lol just yanking your chain

    There's also something to be said for cultural glue. I'll explain in a different comment as that can be long.

  2. So in computers, we have "low level" and "high level" languages to run programs. For the layman - the low level ones are as close to the actual 1s and 0s running the computer as you can possibly get. High level languages are several steps removed from that baseline. They really open up what you can do with a computer and they're built upon these other low level languages.

    Why use one over the other? Well the low level lets you see every step of the way of the process and absolutely control everything the machine is doing - but it takes a TON of lines to do anything. High level languages streamline a lot of processes. So for example, to write a command "move [data] from one place to another" takes pages and pages of low level coding, whereas with high level coding, it would be a single, very short sentence. The downside is that if there's any bugs in the program, it's much harder to try and dig down into the details to find out what's happening.

    As I get older, increasingly I realize society & humans operate on a similar level. In this, the actual language of a group is "low level" - the basic words used to convey simple thoughts between people. Culture, however, is "high level" and a society's culture allows it to transmit much more complicated ideas between people.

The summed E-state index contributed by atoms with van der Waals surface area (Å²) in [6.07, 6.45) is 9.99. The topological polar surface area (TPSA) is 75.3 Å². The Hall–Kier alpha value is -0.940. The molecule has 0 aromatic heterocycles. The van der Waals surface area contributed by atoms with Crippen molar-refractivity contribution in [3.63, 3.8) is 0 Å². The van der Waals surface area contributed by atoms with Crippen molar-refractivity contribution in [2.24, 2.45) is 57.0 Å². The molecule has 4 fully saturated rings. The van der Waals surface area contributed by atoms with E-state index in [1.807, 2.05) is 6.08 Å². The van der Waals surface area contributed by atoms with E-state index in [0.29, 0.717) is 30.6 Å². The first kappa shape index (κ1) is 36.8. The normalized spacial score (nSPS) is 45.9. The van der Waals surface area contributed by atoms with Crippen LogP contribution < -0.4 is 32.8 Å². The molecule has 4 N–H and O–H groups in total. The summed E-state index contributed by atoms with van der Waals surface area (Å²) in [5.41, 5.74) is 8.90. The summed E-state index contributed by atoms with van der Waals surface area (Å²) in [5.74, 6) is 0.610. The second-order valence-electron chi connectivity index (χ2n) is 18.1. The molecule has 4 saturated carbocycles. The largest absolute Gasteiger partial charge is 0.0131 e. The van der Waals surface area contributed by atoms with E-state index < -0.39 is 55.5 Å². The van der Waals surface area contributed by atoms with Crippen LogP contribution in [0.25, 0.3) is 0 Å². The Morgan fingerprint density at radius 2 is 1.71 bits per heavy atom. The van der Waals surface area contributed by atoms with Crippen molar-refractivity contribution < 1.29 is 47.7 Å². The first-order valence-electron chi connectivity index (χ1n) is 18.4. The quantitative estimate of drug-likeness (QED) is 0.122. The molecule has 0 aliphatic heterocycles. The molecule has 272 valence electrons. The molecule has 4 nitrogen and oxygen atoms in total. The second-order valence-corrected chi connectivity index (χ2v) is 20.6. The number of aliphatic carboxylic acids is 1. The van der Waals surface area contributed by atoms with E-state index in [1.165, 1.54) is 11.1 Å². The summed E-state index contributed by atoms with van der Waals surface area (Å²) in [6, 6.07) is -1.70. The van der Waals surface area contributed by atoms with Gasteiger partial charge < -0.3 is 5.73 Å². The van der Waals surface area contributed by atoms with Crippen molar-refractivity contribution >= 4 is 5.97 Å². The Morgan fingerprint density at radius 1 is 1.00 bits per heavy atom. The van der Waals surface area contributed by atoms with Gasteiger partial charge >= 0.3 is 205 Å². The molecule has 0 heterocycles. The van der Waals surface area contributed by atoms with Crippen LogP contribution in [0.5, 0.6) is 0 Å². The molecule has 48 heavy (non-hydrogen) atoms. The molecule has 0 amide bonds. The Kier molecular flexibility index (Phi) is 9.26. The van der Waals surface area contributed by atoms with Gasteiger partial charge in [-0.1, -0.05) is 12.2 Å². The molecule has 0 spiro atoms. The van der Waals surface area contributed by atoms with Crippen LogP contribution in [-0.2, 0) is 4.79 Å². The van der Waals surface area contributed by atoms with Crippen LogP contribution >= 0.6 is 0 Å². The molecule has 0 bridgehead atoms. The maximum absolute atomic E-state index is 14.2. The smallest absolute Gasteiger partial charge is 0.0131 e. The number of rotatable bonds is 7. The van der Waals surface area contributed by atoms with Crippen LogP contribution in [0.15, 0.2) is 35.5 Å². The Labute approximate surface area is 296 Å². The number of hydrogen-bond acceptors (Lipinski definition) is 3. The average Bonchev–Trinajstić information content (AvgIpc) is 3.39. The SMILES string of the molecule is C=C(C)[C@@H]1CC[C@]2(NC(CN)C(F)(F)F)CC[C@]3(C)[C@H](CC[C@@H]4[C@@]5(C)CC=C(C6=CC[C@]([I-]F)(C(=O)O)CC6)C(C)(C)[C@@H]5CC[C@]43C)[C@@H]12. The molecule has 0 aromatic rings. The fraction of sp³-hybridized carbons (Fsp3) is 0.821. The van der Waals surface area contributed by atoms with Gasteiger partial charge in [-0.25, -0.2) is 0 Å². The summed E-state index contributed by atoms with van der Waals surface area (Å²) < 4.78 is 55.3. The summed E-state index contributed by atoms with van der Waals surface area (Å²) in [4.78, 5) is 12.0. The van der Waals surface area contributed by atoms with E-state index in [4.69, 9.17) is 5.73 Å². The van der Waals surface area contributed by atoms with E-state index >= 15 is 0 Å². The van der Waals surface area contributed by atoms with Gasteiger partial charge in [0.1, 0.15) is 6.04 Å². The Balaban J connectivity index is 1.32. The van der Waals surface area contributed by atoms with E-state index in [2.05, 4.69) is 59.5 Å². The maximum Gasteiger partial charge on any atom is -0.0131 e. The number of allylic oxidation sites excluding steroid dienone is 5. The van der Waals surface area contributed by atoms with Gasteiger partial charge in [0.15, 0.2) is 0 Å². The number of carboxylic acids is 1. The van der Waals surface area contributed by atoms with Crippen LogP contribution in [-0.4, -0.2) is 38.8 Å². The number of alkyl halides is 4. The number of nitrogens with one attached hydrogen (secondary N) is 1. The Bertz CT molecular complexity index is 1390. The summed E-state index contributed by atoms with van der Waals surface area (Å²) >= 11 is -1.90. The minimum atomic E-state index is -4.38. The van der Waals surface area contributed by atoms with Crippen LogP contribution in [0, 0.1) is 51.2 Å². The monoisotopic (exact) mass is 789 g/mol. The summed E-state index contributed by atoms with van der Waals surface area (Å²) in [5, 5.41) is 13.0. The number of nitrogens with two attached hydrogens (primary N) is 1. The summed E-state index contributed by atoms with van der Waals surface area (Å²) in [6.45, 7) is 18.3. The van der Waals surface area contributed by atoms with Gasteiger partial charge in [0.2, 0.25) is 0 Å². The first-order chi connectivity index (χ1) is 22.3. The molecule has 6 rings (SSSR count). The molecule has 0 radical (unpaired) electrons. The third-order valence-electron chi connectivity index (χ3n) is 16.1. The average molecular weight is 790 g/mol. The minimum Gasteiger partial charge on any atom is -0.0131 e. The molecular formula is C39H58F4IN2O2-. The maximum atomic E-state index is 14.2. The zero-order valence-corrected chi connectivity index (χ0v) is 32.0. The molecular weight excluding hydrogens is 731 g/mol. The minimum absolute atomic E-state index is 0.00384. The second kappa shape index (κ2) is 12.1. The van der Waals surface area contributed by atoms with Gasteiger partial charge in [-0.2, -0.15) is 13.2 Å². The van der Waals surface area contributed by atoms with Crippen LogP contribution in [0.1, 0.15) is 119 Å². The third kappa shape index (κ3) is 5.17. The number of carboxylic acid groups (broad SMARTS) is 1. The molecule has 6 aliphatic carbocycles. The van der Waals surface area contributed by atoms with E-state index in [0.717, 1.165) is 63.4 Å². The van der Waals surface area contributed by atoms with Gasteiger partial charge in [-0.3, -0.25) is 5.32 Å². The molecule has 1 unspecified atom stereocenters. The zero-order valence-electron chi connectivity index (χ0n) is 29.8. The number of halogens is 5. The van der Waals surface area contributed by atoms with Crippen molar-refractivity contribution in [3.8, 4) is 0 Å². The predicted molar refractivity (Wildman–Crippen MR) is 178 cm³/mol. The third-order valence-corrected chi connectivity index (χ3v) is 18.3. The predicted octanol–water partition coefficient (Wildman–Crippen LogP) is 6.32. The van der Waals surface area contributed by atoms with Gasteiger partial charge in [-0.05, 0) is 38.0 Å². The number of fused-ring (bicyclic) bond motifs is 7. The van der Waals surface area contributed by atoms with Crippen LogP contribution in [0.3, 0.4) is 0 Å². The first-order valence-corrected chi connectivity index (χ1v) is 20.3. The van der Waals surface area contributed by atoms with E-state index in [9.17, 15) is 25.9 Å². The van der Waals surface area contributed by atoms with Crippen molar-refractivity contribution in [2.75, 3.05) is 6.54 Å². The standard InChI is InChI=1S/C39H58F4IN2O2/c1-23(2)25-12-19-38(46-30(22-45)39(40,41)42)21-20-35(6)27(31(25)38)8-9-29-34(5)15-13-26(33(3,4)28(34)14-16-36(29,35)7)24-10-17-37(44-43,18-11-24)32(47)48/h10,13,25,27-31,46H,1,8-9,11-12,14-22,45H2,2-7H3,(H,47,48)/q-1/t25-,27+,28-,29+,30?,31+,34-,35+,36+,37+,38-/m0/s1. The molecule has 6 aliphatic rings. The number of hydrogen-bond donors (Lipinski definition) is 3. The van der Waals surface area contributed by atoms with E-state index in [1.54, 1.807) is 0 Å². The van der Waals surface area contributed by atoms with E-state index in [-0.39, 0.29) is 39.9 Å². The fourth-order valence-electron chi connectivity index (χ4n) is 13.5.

For an example, if I say "boy who cried wolf" you get the concept I'm conveying. But it would take many more words to spell out the concept even as the summation "nobody believes repeated liars - even when they tell the truth" is longer and doesn't convey well the full idea.

    I say all that to explain this: For better or worse, American culture has been fragmenting in last few decades. Multiculturalism especially has a corrosive effect on culture. So as culture fractures, we lose the ability to communicate a lot of complex things quickly.

    Enter Star Wars. Whether good or bad, it was more importantly universal piece of culture to society (or at least, the closest thing) so of course it was latched onto. If you can't use Christianity to discuss sin & redemption any more, at least you've got Jedi and Darth Vader.

    Overrated? Eh, more like the only option.

    1. Not a bad thought. Though we were fracturing, I don't think we were there in 77 like today (or even the last 20 years). I tell my boys even then, even as late as the late 80s, there were still plenty of 'cultural trappings' that Americans could recognize.

      My boys thought of the Vader arc this way. I told them someone (John Wright?) said that when Vader says 'Father', SW moves from being a space fairy tale to Greek tragedy. The problem my boys said was that Lucas seemed quite capable of spinning a good fairy tale, but when it moved to Greek tragedy, he was in over his head. The same they say about Rowling. As long as HP was a delightful children's fantasy romp, it was fine. When she tried to push it to epic of out time, she ended up - in the words of my second son - 'making a fictional world too large for her talents to fill'.